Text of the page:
Tuesday , May 15, 2018 - 12:00 AM
For once, Hillary Clinton is right on target. Her warning about negotiations over North Korea’s weapons buildup is absolutely correct.
Clinton, during a visit to Australia last week, said U.S. officials should make no concessions to the North Korean regime without seeing concrete action from Pyongyang.
She should know. Most of the progress made by North Korea in developing long-range missiles and nuclear weapons came while she was secretary of state under then-President Barack Obama. And while her husband, Bill, was president, the United States did little to prevent the build-up.
So Clinton apparently has learned by bitter experience.
To date, North Korean dictator Kim Jong Un has done nothing concrete. He claims to have shut down a nuclear research facility that already was on its last legs. He has turned on the charisma in meetings with both U.S. and South Korean officials. And last week, he ordered the release of three Americans who had been held captive by his regime.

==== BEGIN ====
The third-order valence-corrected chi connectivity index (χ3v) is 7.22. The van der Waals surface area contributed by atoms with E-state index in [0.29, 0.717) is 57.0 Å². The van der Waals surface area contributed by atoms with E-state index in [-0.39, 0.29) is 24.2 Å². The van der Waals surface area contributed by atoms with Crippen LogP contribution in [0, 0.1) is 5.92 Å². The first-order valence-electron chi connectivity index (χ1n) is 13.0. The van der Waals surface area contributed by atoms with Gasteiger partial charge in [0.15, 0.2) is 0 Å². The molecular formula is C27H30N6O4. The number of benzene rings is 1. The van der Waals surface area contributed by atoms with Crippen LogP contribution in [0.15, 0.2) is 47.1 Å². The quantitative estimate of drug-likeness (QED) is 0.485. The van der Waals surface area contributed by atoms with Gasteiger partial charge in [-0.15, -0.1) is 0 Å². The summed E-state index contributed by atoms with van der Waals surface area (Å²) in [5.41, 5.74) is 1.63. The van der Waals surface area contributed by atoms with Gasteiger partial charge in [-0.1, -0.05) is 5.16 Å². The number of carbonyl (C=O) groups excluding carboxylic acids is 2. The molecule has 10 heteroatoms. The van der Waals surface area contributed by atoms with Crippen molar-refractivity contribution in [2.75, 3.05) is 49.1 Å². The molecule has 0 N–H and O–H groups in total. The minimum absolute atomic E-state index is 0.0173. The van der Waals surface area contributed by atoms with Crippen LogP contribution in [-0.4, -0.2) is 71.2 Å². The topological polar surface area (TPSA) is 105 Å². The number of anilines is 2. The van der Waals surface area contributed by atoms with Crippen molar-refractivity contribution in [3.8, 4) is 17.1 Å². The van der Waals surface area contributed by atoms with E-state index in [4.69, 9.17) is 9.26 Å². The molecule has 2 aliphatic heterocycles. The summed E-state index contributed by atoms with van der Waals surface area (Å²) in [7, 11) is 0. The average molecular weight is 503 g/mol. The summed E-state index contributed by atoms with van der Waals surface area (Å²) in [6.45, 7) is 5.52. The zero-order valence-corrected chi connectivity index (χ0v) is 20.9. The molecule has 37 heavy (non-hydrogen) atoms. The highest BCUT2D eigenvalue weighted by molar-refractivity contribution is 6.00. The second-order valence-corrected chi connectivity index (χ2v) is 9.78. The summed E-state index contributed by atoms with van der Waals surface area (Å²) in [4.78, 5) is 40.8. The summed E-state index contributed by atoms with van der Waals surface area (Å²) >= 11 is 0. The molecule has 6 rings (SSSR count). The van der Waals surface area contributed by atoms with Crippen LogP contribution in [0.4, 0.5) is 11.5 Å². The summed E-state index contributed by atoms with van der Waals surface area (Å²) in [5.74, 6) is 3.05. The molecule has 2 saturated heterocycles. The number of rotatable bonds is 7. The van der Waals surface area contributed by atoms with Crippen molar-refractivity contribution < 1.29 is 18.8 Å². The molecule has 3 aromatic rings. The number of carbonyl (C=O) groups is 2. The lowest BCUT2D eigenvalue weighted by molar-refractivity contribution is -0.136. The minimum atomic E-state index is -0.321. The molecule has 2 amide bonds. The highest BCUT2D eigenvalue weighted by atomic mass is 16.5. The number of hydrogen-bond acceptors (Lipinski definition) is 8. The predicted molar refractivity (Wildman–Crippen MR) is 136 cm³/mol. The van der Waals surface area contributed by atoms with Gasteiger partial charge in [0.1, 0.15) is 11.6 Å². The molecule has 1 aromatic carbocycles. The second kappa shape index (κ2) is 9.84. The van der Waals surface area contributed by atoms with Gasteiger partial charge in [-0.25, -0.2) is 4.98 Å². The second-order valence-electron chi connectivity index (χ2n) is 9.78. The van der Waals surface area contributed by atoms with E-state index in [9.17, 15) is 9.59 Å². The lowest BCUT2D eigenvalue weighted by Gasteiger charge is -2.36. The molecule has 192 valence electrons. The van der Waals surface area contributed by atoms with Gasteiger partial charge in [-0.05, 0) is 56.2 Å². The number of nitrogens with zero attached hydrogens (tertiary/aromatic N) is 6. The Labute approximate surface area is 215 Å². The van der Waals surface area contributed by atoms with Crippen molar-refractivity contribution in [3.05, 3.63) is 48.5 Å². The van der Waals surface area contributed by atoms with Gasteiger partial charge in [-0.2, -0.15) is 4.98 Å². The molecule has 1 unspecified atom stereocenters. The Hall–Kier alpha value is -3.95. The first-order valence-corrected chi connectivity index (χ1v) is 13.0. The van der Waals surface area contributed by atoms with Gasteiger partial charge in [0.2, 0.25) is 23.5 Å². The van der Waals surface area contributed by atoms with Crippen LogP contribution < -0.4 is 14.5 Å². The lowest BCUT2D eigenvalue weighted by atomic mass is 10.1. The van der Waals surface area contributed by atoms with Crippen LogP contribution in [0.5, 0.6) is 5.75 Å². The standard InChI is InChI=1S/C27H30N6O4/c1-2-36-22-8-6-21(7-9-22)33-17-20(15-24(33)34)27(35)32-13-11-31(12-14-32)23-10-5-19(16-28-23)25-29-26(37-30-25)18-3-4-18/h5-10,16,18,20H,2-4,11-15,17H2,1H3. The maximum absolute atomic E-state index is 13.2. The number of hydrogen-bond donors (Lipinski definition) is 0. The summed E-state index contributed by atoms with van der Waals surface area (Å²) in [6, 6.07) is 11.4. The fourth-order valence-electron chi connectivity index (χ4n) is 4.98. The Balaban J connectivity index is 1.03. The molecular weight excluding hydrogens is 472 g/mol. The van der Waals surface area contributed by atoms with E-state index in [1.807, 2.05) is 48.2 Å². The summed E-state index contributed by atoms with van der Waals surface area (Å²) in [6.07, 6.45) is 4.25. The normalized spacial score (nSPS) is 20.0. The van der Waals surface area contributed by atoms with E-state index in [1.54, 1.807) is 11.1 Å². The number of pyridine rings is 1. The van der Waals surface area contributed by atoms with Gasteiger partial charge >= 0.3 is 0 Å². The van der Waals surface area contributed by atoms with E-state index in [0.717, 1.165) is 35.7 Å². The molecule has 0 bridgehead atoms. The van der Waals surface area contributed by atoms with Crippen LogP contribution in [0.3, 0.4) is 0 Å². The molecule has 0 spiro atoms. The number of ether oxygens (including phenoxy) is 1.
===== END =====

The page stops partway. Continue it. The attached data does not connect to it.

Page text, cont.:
But he has done nothing that would indicate he plans to give up his nuclear weapons or long-range missiles. Fortunately, President Donald Trump and others in his administration seem to recognize the lack of real progress toward the goal of lessening North Korea’s threat to peace.
The late Ronald Reagan had a good policy on weapons control talks. “Trust, but verify,” he said.
With North Korea, however, there can be no trust. That is something the United States needs to remember as it works through talks with Kim Jong Un.
Editor’s note: This editorial originally appeared in The Intelligencer, Wheeling, W.Va.
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